Shelley Bassett



Adding a custom taxonomy to a post type

May 7, 2018

Using a custom taxonomy is a really easy way to separate posts within a post type. Custom taxonomies have numerous benefits, added flexibility, and are easy to implement.

Creating a custom taxonomy provides an easy way to separate posts without cluttering up the existing “category” or “tag” taxonomies. Designed specially for use with WordPress hooks, these taxonomies should be reserved for “posts” . Custom taxonomies can be attached to either the sites posts, or a custom post type and can also be used across multiple post types without causing conflicts.Custom taxonomies should be added via a plugin to allow continued functionality on a theme change, but can also just be added in the themes functions.php  file. The WordPress codex also contains helpful and in-depth information on custom taxonomies.

Adding a Custom Taxonomy

The php for a custom taxonomy is fairly straightforward. It’s mostly making sure that the names and labels are correct. Make sure the hook is called in a function on 'init' . This will ensure your taxonomy always exists when you want to use it.

The most important part of this code is the line 'hierarchical' => true, . This determines whether the taxonomy is grouped and will contain subcategories, or is just a list of terms like tags. To achieve tag-like functionality, use 'hierarchical' => false,  instead.

Terms in the 'rewrite' => array(),  are also important to the taxonomies functionality. This array determines determines the url for the archives of the custom taxonomy. In this example, the posts in the new taxonomy are found at If you have a hierarchical taxonomy and wish to include all the sub-categories in the url, add 'hierarchical' => true, into the array.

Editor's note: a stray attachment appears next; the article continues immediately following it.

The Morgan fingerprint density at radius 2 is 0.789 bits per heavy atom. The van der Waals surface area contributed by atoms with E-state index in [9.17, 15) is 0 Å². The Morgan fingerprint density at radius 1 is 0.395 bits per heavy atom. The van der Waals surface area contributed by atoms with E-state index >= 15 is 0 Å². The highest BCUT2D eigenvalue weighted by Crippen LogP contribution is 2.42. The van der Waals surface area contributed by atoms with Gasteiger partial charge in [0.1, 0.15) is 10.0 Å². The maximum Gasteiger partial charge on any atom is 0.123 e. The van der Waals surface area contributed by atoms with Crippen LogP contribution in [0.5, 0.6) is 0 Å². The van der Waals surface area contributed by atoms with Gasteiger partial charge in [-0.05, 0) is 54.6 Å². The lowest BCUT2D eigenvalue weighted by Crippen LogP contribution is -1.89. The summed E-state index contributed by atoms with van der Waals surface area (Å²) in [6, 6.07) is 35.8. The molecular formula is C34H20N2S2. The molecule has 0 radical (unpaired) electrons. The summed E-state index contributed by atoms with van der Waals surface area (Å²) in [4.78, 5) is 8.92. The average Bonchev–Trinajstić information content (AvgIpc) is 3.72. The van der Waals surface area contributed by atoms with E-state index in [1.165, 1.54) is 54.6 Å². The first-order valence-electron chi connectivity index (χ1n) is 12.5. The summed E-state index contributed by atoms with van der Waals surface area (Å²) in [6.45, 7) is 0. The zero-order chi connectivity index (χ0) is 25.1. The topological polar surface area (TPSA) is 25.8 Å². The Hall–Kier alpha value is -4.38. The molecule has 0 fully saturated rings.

Don’t forget to change the “post-type” to the post type that you want to attach the taxonomy to. To add the custom taxonomy to a standard blog post, use register_taxonomy('taxonomy', 'post', $args); . This simple WordPress function allows much greater flexibility in categorising posts. Custom post types are in action all over my site, and are most noticeable in the portfolio. Those categories? All part of a custom taxonomy attached to the custom post type.

Creating a Taxonomy within a Custom post Type

If linking taxonomies and custom post types is giving you grief, it may be easier to create the taxonomy at the same time as the post type. The following code shows both a custom post type and a custom taxonomy. It also builds on the custom post type tutorial found here.

This code is combining the custom taxonomy and the custom post type into one single function. They are linked to each other, and the post permalink (with the category slug “products”) containing the full heirachy. The largest difference between this function and original post type function is the name of the archive category. Be sure to set the archive to the new one, otherwise WordPress will use the default categories.

Creating a linking taxonomies is easy. To avoid unwanted interaction with other plugins, be sure to include an identifier with your function and the id. This also helps to identify your post types when called on other pages.